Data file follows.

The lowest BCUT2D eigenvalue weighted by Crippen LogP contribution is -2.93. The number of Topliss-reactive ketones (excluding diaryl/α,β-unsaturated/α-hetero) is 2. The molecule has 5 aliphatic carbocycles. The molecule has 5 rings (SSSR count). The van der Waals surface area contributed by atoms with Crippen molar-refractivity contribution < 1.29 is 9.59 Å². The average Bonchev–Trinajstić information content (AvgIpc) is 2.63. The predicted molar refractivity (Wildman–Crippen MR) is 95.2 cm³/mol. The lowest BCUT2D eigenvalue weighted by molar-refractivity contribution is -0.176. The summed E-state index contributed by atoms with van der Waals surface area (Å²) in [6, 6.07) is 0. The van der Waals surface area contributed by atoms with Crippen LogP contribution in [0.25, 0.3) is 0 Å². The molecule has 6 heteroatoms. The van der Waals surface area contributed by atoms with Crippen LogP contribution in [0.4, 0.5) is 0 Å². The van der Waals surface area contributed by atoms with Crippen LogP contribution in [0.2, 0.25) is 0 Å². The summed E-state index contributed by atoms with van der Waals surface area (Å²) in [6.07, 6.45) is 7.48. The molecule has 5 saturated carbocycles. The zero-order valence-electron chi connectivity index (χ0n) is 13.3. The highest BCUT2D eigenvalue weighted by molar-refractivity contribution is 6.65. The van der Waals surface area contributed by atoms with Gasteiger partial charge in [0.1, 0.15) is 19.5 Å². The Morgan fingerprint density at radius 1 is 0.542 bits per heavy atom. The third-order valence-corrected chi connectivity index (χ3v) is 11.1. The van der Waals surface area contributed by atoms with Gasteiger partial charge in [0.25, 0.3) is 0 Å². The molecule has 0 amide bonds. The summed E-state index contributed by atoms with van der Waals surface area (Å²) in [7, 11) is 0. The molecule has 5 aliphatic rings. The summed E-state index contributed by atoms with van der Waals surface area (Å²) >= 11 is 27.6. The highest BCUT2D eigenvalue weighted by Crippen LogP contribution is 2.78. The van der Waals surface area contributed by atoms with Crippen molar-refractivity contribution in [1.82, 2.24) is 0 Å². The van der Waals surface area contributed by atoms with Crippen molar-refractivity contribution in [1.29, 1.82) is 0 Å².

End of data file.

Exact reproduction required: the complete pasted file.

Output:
The lowest BCUT2D eigenvalue weighted by Crippen LogP contribution is -2.93. The number of Topliss-reactive ketones (excluding diaryl/α,β-unsaturated/α-hetero) is 2. The molecule has 5 aliphatic carbocycles. The molecule has 5 rings (SSSR count). The van der Waals surface area contributed by atoms with Crippen molar-refractivity contribution < 1.29 is 9.59 Å². The average Bonchev–Trinajstić information content (AvgIpc) is 2.63. The predicted molar refractivity (Wildman–Crippen MR) is 95.2 cm³/mol. The lowest BCUT2D eigenvalue weighted by molar-refractivity contribution is -0.176. The summed E-state index contributed by atoms with van der Waals surface area (Å²) in [6, 6.07) is 0. The van der Waals surface area contributed by atoms with Crippen LogP contribution in [0.25, 0.3) is 0 Å². The molecule has 6 heteroatoms. The van der Waals surface area contributed by atoms with Crippen LogP contribution in [0.4, 0.5) is 0 Å². The van der Waals surface area contributed by atoms with Crippen LogP contribution in [0.2, 0.25) is 0 Å². The summed E-state index contributed by atoms with van der Waals surface area (Å²) in [6.07, 6.45) is 7.48. The molecule has 5 saturated carbocycles. The zero-order valence-electron chi connectivity index (χ0n) is 13.3. The highest BCUT2D eigenvalue weighted by molar-refractivity contribution is 6.65. The van der Waals surface area contributed by atoms with Gasteiger partial charge in [0.1, 0.15) is 19.5 Å². The Morgan fingerprint density at radius 1 is 0.542 bits per heavy atom. The third-order valence-corrected chi connectivity index (χ3v) is 11.1. The van der Waals surface area contributed by atoms with Gasteiger partial charge in [0.25, 0.3) is 0 Å². The molecule has 0 amide bonds. The summed E-state index contributed by atoms with van der Waals surface area (Å²) in [7, 11) is 0. The molecule has 5 aliphatic rings. The summed E-state index contributed by atoms with van der Waals surface area (Å²) >= 11 is 27.6. The highest BCUT2D eigenvalue weighted by Crippen LogP contribution is 2.78. The van der Waals surface area contributed by atoms with Crippen molar-refractivity contribution in [1.82, 2.24) is 0 Å². The van der Waals surface area contributed by atoms with Crippen molar-refractivity contribution in [1.29, 1.82) is 0 Å².